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  • Writer's pictureRev. Kati Collins

Honey Lemon Simple Syrup Meditation

Baking and cooking has always been meditative to me, simply in the task of doing something with my hands, creating something delicious from opposing tastes and textures. Today as I was making my Honey Lemon Syrup, the reflection felt especially healing, so I thought I would share this practice with you.

If you're a tea connoisseur like me, you know the frustration with getting the right mixture of honey or sugar to mix with your tea. Starbucks has a delicious honey blend to add to your tea and it occurred to me that I could make my own simple syrup very easily and just have it on hand to mix and make the perfect tea every time.

As I prepared and mixed together each ingredient, I let my thoughts be guided by this procedure:

  1. What are my memories of this item?

  2. How is this ingredient used in my culture and others? Now and in history?

  3. Where did this ingredient begin and what road has it traveled to get to me?

  4. I offer prayers for the impact of this creation in my life and in the life of others.

So, in the making of the Honey Lemon Syrup, first I measure the honey, imagining the bees and the beekeepers, the flowers and the honeycombs. I watch the beauty of the flow of the honey and pray for the sweetness to draw my attention to the sweetness of life.

I measure the water and remember the cleansing and refreshing qualities of water.

I mix the honey and water in the pot on the stove and watch the beauty in the bubbles and swirls.

I begin to prepare the lemons. Lemons always make me think of Amy's weakness for them in Little Women. Such a luxury and "all the rage", lemons have so many uses and delicacies. As I slice and juice the lemons, the fork releases an abundance of liquid and even this seems luxurious to me. I consider how lemon juice can be used for both cleaning and healing. I imagine and pray for this syrup to heal me, so that I might provide opportunities for healing of others. As I grate the rind, the zest gives off a powerful scent and I give thanks for the zest of life.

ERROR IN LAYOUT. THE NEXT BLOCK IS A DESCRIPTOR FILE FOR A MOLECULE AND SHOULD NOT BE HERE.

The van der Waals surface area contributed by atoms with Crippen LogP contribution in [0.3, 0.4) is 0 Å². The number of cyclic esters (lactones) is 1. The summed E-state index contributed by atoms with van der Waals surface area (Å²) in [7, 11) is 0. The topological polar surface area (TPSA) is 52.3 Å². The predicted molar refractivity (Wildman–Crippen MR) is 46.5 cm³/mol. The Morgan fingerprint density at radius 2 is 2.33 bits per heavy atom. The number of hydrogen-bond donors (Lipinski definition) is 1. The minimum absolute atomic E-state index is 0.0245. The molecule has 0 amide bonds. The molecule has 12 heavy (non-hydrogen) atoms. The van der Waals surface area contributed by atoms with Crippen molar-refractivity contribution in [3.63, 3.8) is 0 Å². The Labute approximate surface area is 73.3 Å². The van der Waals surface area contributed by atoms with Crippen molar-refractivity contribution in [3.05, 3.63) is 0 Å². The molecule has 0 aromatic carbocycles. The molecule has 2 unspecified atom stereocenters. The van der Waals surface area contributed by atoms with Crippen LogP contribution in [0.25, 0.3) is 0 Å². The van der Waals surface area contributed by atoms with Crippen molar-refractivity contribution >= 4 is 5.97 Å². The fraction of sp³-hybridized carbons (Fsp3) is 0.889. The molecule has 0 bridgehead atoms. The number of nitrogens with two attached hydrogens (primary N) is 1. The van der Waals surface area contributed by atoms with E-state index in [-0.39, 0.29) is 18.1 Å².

I mix the lemon juice with the honey and water, and my tastebuds start to imagine the taste. I lift up the hurting and sick in our world, those I know personally and those unknown to me.

Finally I scoop out a third of a cup and add it to 2/3's of a cup of water to test the balance of tartness and lemon. The lemonade like taste takes me back to sunny days and lemonade stands. I consider how one day I will teach Sammi and Abby to make lemonade like this, but for today, this syrup will bring warmth to these cold days.

I let the syrup cool and store it in my beautiful jars, waiting to mix them with my daily tea. The sweetness is prepared for the week. else can I prepare sweet suprised to be discovered?

I hope you'll give this Simple Syrup Meditation a try, if not with syrup, maybe with cookies or tacos, or you could even do this while folding clothes, saying a preparatory prayer for the days you will wear these clothes or thanksgiving for the days come and gone.

If you need a recipe, here you go:

Honey Lemon Simple Syrup Meditation


1 cup of honey

3-6 cups of water(depending on desired level of sweetness)

3-4 lemons juiced and zested(depending on desired level of tartness)

Mindfully prepare and combine each ingredient using these questions as a guide to your thoughts:

  1. What are my memories of this item?

  2. How is this ingredient used in my culture and others? Now and in history?

  3. Where did this ingredient begin and what road has it traveled to get to me?

  4. Offer prayers for the impact of this creation in your life and in the life of others.

Bring water and honey to a simmer at medium low heat. Juice and zest lemons using a juicer or slice the lemon sideways in half and twist a fork in the middle. Zest the sides of the rind with a fine grater. Add Juice and zest to the honey water and let simmer for 3-5 minutes. Taste and add ingredients to fit your desired balance of tart and sweet. Allow to cool and strain the seeds and rind from the mixture as you pour the syrup into jars to be stored.

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